The Wagner Group, while headquartered in a futuristic Saint Petersburg building, has allowed Russia to avoid the legal consequences of operations across the globe due to its unclear financial and operational ties to the Russian government. Wagner presence has been confirmed in Venezuela, Mali, Libya, Sudan, the Central African Republic (CAR), Syria, Mozambique, Madagascar, and Ukraine, at the very least. In some of these countries, Wagner is deployed to facilitate the survival and stability of Russian allies, be it fighting in Syria in the name of Bashar Al-Assad’s government or applying force to control protests against President Nicolas Maduro of Venezuela. Since 2018, Wagner has turned its attention toward CAR due to its disillusionment towards Western economic policy, unstable state structure, and rich deposits of gold, diamonds, and uranium. Here, Wagner is reported to have set up natural resource extraction contracts with the local authorities that benefit Putin’s regime and Prigozhin’s wealth and influence in Russian politics. The group’s troops have reportedly been involved in numerous human rights violations, including mass executions, and are suspected to have become deeply integrated into CAR’s government structure. For instance, reports from the country during Wagner’s peak involvement communicate that if one were to contact local emergency services, they would be connected to a Wagner operative.
Pic. 3. Leaked photo of Prigozhin’s trip to recruit convicts for the Ukrainian invasion
From 2022 onwards, Wagner troops have seen extensive front-line activity in Ukraine, and are credited with earning Russia some of its biggest victories in the recent months of the war. This includes the capture of Soledar in January and a number of successful offensives in the Bakhmut area. Unexpectedly, he has overtly praised the Ukrainian resistance’s capabilities despite the overall negative depiction of Ukraine in the Russian narrative. In a bid to gain political influence in Russia, Prigozhin came forward to declare his leadership of Wagner in September of last year. Soon after, videos surfaced of Prigozhin in military dress, recruiting convicts to fight for Wagner and the Russian armed forces, or delivering motivational addresses to his troops. However, recent critical comments against the Russian military command and Putin’s parliament, where Prigozhin made harshly honest comments on the state of the invasion, may hurt his influence on Vladimir Putin’s side. It is yet unknown whether Yevgeny Prigozhin is a Rasputin of the modern age, amassing incredible political influence through his tricks and charms. However, his rise from a lowly criminal to a wealthy business tycoon, to the commander of the Wagner group now exerting transcontinental influence, speaks volumes about the unconventional pathways one may take to rise through the ranks of corrupt Russia. We will never know the exact methods and motivations behind Chef’s ascension to Russian society, but for anyone interested in modern geopolitics, Yevgeny Prigozhin is someone to look out for.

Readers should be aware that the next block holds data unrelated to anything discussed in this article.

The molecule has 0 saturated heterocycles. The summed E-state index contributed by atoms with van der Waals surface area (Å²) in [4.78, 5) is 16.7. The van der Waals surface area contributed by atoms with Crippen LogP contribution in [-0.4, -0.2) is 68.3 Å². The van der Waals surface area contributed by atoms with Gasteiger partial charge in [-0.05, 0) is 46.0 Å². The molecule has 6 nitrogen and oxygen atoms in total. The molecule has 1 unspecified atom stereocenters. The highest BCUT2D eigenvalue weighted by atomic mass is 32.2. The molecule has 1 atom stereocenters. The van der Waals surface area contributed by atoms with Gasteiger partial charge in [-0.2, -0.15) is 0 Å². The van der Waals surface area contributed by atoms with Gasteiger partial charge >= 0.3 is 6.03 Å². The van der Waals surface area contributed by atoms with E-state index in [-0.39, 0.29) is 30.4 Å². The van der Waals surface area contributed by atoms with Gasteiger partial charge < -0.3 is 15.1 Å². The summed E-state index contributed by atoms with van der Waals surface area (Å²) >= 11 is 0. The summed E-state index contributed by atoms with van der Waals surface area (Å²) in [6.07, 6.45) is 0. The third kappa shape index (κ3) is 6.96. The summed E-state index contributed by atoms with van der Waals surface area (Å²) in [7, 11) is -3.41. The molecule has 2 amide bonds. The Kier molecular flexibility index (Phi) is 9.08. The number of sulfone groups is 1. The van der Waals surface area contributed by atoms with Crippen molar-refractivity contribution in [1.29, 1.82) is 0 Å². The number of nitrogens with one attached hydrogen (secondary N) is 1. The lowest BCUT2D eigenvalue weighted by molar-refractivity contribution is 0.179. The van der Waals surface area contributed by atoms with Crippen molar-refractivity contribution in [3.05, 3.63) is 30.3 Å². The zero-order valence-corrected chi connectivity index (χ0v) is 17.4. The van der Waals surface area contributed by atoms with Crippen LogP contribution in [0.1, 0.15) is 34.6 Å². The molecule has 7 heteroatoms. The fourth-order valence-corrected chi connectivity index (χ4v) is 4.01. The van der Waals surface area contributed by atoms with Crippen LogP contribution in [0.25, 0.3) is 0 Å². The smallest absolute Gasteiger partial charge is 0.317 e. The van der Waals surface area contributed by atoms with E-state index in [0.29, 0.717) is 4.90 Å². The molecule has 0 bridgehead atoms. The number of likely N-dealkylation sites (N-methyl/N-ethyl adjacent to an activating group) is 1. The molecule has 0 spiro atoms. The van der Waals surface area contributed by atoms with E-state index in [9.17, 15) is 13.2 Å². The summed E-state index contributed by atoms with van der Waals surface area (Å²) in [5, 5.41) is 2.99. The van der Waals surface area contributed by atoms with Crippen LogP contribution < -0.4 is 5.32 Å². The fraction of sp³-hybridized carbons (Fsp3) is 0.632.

Pic. 4. Prigozhin pictured at the funerary rites of Dmitry Menshikov, Wagner group fighter, at the Beloostrovskoye cemetery near Saint Petersburg